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A Study in Contrasts

From black-interior windows to ebony-hued kitchen islands, New England designers are embracing contrast.

While we don’t see serene monochromatic spaces or white-on-white kitchens falling out of favor with New England designers and homeowners any time soon, we have noticed the increased use of color in recent months. In many cases, it isn’t something as subtle as introducing throw pillows or bed linens in the same color as the room’s overall décor. Permanent elements, such as kitchen cabinetry, islands and windows in saturated tones that are in sharp contrast to the wall color and flooring, are proving surprisingly popular.

According to Color Marketing Group’s vice president of PR and communications, “The black and white movement is coming back indeed and this was confirmed at Milan Design Week, adding primary colors to it or even orange. The Bauhaus direction, with inspirations from artists like Mondriaan, is inspiring for the homes of tomorrow.”

If contrasting colors are outside you or your client’s design comfort zone, consider giving the concept a test run before making the leap, especially if you are thinking of it for cabinetry and windows. Try adding the aforementioned throw pillows and linens to the room in contrasting colors, or painting an accent wall in an entranceway or powder room. This will give you a chance to live with the idea before committing to something that will likely be in your home for decades to come.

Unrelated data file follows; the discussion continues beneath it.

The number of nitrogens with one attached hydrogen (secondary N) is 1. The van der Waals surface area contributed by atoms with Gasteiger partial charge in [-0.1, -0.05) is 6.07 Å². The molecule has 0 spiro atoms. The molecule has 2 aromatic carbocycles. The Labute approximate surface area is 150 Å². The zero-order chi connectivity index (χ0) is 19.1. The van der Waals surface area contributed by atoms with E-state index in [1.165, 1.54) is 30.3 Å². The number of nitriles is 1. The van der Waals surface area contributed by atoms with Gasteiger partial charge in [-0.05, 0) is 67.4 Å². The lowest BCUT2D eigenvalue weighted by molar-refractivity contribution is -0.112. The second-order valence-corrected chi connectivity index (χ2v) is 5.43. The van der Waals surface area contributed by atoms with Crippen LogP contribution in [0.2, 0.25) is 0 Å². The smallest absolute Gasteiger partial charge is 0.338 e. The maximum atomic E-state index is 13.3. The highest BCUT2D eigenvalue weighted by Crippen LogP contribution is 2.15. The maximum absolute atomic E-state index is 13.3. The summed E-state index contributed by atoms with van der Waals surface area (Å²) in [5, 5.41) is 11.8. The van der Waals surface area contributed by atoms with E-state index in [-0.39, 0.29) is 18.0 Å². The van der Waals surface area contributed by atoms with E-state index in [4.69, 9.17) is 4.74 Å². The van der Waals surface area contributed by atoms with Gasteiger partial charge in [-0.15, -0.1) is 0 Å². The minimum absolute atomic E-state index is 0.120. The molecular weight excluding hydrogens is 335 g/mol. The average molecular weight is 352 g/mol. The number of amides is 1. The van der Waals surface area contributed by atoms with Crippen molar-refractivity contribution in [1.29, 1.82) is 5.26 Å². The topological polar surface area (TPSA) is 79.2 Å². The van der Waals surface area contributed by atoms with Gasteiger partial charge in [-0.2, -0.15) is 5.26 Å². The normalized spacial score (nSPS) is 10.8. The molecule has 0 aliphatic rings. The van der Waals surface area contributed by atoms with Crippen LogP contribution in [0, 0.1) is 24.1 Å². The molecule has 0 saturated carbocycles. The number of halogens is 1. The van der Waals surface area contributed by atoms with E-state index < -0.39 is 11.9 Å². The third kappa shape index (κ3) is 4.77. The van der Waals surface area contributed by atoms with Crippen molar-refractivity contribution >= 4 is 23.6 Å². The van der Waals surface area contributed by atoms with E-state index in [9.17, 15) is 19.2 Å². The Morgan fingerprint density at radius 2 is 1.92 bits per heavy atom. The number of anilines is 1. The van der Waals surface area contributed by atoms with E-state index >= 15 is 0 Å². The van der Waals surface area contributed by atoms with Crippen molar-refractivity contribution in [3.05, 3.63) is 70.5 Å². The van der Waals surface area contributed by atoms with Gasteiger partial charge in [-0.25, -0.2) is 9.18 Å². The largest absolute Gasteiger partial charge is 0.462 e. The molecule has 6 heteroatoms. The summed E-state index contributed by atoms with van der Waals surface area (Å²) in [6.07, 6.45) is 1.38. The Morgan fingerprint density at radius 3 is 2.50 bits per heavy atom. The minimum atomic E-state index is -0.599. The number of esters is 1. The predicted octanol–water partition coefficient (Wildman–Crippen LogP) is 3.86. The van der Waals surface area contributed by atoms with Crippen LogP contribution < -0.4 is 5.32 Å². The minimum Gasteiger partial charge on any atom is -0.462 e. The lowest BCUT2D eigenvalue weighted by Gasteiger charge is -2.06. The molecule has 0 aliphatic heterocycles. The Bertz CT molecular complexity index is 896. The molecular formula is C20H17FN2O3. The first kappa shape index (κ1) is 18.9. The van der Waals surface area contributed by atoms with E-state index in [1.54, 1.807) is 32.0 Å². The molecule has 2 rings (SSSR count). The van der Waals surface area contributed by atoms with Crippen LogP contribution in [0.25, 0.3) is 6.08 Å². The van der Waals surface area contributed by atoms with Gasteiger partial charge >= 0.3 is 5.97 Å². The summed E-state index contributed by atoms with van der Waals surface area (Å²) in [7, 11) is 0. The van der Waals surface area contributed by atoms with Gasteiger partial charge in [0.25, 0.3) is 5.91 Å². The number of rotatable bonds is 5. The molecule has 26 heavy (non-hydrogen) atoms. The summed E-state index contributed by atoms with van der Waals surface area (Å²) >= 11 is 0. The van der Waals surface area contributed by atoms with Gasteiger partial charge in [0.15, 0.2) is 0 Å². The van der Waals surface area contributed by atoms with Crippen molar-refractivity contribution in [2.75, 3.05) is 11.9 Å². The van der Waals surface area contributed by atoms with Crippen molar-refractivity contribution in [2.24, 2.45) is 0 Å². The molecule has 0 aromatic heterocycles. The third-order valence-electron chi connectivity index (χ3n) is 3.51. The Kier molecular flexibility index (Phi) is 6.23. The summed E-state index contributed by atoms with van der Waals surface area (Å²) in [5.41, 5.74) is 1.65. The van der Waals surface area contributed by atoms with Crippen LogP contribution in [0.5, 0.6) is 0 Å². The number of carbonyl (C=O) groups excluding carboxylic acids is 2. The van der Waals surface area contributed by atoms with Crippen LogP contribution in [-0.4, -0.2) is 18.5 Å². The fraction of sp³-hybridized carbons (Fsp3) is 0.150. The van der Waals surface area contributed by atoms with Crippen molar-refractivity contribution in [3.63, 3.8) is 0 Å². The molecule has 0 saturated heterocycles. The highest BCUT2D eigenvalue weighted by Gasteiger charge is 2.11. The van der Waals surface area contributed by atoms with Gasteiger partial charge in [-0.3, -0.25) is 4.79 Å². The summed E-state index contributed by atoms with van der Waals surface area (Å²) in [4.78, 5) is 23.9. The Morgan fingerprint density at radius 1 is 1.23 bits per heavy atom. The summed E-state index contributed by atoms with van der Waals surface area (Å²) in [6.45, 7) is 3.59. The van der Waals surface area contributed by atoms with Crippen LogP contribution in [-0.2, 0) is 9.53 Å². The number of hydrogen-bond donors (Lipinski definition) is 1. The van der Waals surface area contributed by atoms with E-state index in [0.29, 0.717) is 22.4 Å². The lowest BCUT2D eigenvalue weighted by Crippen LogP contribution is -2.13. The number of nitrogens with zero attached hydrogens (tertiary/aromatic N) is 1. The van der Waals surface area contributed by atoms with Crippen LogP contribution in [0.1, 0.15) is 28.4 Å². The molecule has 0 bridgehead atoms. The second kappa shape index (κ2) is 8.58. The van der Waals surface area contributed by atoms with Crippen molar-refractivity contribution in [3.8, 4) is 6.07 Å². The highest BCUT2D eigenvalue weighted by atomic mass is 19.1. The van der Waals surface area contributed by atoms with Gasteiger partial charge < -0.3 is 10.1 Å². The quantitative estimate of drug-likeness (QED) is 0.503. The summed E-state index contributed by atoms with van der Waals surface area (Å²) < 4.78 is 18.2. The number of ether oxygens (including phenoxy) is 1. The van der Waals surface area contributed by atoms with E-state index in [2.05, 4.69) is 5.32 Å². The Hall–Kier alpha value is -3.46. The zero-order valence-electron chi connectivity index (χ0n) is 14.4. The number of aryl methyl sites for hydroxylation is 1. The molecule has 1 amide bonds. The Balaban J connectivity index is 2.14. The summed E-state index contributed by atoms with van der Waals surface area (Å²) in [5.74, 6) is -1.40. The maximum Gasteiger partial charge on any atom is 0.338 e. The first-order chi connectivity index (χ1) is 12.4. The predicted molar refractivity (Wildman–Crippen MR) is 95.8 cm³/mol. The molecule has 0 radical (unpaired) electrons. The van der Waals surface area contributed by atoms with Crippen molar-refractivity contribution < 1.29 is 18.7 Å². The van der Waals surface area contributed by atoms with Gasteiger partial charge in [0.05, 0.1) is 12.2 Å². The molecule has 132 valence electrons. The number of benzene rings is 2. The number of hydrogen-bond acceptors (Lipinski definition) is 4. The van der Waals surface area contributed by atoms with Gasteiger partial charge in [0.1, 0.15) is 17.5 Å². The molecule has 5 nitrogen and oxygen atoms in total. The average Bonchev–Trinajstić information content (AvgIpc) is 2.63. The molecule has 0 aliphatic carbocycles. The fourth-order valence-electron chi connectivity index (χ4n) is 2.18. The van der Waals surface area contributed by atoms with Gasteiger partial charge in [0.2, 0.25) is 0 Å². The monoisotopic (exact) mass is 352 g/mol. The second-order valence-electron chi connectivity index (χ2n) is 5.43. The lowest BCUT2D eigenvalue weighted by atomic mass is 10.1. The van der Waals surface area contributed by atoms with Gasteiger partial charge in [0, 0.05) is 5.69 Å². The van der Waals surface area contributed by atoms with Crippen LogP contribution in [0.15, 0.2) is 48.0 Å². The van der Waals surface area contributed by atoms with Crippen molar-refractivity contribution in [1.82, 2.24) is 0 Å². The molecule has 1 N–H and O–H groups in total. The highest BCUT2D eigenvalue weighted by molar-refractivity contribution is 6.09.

A high-quality window, such as those from the Marvin family of brands, is designed to last a lifetime. Opting for black-interior windows is a major decision, but their sleek appeal against a white wall, such as in this room, is undeniable. This works to outline the view of the bucolic backyard. The black metal support beams in the cathedral ceiling give the space a pulled together look.

While the concept of a kitchen island in a different color than the bulk of the cabinetry has become a design staple, it had typically been in a natural wood tone to give it the “piece of furniture” look. A more recent trend seems to be islands painted black or stained to a nearly-black ebony color.

Another trendy kitchen design look is light-colored flooring, such as the blonde wood floor, which offers a beautiful sense of contrast to the dark cabinetry and deep gray wall color.

With its unexpected blue ceiling, this kitchen on Cape Cod offers a sophisticated interpretation of “beach style.” The color also works to highlight the intricate millwork of the coffered ceiling.

If you’re considering contrast, test the waters with something that can be readily replaced and then dive in. This is one trend that shows all signs of staying power.